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It is a perfect Indian summer’s day with blue sky and sunshine to frame the pylon. This now shorn meadow is a piece of my favourite urban wild landscape. Like a Constable painting, green blue and ochre contrast with one singing pixel of red. The abandoned scarlet sleeping bag – left by a recent tent dweller – a hint of dystopia. Yet this is a place of refuge for me. I come here to expand my chest, to ruminate. It is the place I imagine being scattered if I am cremated. It’s local, easy to visit and natural enough to elbow out the encroaching pressure of east London.

Ten clear glass bottles wait for the milk van/person. They arrive next door with turquoise/pink foil tops. Milk drunk, they will be collected, washed, re-used. This normal part of my childhood is now an out of the ordinary labour of the environmentally conscious. I remember Blue Peter appeals and saving our silver milk bottle tops. In our house normal/British Rail/builders tea is now abnormal. We sip our herbal uppers/downers, fruity or spicy. For cereal there’s a tetra pack of coconut/almond.

“If there is ever to be any real peace on earth, all people need to relearn and re-establish the now diminished and hidden arts of Grief and Praise, for one without the other is not possible.” Martin Prechtel’s uncompromising and passionate message rubs off the page. His words seduce with rowdy charm. He urges us to shake off our avoidance of grief, to embrace life through praise, to recognise the consequences of the “unmetabolized war grief of past generations”. Ideas grown in hot dry New Mexico land amongst sage, marjoram and lavender, taking root in a very English garden.

Nearly blind and very deaf, Pickle lives by his nose. Increasingly it feels as though he has entered another realm – barking at an empty corner of the room, or startled by the unseen. At this moment, it is as though he is receiving a direct transmission of light. He sleeps on pink fluff while the light beams in. Our steady love and his devotion continues.

I have learned to look beyond the wallpaper at the care home. This wing – built in 1975 was last decorated when wallpaper borders were in fashion. It is a place outside time, where aesthetics are not the priority. “Is this real?” my friend asks regularly. I find it hard to answer this question. Yes in a practical sense, but perhaps not if all life is illusiary, philosophically speaking. He has sometimes asked me to describe the wallpaper as a way to gauge whether we share the same reality. What matters here is doing what’s needed, kindness, but mainly being. Our society values doing. I come here, witness how when doing is stripped away, being, kindness and love take centre stage.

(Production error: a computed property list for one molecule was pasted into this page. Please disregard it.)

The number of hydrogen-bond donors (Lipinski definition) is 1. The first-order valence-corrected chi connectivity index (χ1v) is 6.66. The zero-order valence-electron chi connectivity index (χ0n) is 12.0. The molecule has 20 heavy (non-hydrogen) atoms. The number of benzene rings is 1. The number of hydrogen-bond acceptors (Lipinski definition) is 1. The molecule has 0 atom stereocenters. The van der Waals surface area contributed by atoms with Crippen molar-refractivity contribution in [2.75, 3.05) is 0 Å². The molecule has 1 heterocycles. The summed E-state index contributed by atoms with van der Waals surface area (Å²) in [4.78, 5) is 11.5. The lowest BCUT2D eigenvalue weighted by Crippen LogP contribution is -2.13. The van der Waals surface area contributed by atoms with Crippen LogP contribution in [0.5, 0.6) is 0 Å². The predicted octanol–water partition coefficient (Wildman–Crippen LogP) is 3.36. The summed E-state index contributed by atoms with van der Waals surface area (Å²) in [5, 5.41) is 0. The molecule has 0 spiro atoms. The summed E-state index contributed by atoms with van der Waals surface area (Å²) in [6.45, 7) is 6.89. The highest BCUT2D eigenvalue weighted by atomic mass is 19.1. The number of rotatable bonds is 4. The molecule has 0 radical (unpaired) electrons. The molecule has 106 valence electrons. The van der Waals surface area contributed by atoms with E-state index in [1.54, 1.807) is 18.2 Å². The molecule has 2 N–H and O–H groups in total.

I love the coming of our weekly veg box. I love the feeling of virtue that arises as I unpack the glorious array of earthy colours. I have read the list, made choices, added extras, but is still surprises me. This time a magnificent Romanesco cauliflower arrives – a ziggurat of vibrant green crenulations. I want to paint it, to wear it, to venerate it, and then to roast it. “Why can’t we have normal vegetables like other families?” the pizza eater asked.

I often listen to Cariad Lloyd’s chatty podcast. She talks to comedians about grief and death. At the Podcast Festival I watch a live recording of ‘Grief Cast’ featuring Keemah Bob, Jenny Bede and Tom Parry. Cariad is personable, asks questions which invite saying the unsayable in a very natural way. In response we laugh at the pomp of social norms around death, share dark tales of funeral meets lavatory humour and demystify the secrecy around the process of death and dying. Afterwards I play at interviewer, re-wind the questions in my head.www.cariadlloyd.com/griefcast

 

This is a brilliant book about life. I gallop through the seventeen brief encounters with the fragility of the human body in Maggie O’Farrell’s ‘I Am, I Am, I Am’. It’s beautiful words capture pivotal moments in her family life. Something happens, or doesn’t happen, but each recounting of an intimate incident leaves me catching my breath, counting my own lives and lucky stars.

Usually the documentarian, this time I am under scrutiny. Our smiles mirror through the lens. I wear only one silver ring, my fingers often marked by ink. The words that waltz and foxtrot daily in my head unexpectedly tumble out in torrents. I am excited by the problems behind the enquiry. How do we welcome in mortality? How can we reclaim a deeper knowing of the cycle of life and death? What is the most effective way to change our relationship with grief? My unbridled ideas pour out, some of which may snag on the researcher’s hook to be reeled in.

We saw ‘Fleabag’ in the muggy dark, holding hands at the local screen; my first time seeing live theatre at the cinema.  Long after we have laughed and cringed at the subsequent two TV series, this is the original monologue. It is darker, funny yet bound with grief and shame. A metaphorical rummage in Phoebe Waller-Bridge’s underwear drawer. The tiny strappy ‘Agent Provocateur’ type stuff uncomfortably nestles with big knickers and woolly tights. While she sits or hovers centre-stage on a stool, the technology of live broadcast reveals every artful twitch and grimace of her face. A whole slew of emotions play out between her mouth and eyes, while we gasp.